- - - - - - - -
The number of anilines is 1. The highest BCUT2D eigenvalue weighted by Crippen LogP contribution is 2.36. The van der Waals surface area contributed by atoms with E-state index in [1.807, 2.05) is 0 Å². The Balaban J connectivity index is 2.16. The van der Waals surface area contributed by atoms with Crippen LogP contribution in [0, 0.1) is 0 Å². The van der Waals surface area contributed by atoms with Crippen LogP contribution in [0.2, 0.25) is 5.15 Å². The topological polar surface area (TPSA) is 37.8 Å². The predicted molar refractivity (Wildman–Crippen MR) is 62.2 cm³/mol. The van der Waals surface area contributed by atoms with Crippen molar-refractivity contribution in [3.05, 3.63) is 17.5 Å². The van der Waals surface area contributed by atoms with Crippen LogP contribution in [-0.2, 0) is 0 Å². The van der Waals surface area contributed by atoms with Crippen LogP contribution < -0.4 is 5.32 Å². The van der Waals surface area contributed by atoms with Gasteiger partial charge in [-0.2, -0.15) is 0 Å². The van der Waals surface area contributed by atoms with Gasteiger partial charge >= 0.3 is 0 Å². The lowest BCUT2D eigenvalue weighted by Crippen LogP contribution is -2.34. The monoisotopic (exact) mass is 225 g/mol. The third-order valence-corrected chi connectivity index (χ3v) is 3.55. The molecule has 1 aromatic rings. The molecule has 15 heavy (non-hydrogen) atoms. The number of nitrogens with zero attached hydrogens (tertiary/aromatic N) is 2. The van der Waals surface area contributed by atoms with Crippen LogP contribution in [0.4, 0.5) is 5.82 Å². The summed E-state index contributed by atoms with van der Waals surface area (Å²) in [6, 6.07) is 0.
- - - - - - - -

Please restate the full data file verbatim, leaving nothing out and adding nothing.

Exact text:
The number of anilines is 1. The highest BCUT2D eigenvalue weighted by Crippen LogP contribution is 2.36. The van der Waals surface area contributed by atoms with E-state index in [1.807, 2.05) is 0 Å². The Balaban J connectivity index is 2.16. The van der Waals surface area contributed by atoms with Crippen LogP contribution in [0, 0.1) is 0 Å². The van der Waals surface area contributed by atoms with Crippen LogP contribution in [0.2, 0.25) is 5.15 Å². The topological polar surface area (TPSA) is 37.8 Å². The predicted molar refractivity (Wildman–Crippen MR) is 62.2 cm³/mol. The van der Waals surface area contributed by atoms with Crippen molar-refractivity contribution in [3.05, 3.63) is 17.5 Å². The van der Waals surface area contributed by atoms with Crippen LogP contribution in [-0.2, 0) is 0 Å². The van der Waals surface area contributed by atoms with Crippen LogP contribution < -0.4 is 5.32 Å². The van der Waals surface area contributed by atoms with Gasteiger partial charge in [-0.2, -0.15) is 0 Å². The van der Waals surface area contributed by atoms with Gasteiger partial charge >= 0.3 is 0 Å². The lowest BCUT2D eigenvalue weighted by Crippen LogP contribution is -2.34. The monoisotopic (exact) mass is 225 g/mol. The third-order valence-corrected chi connectivity index (χ3v) is 3.55. The molecule has 1 aromatic rings. The molecule has 15 heavy (non-hydrogen) atoms. The number of nitrogens with zero attached hydrogens (tertiary/aromatic N) is 2. The van der Waals surface area contributed by atoms with Crippen LogP contribution in [0.4, 0.5) is 5.82 Å². The summed E-state index contributed by atoms with van der Waals surface area (Å²) in [6, 6.07) is 0.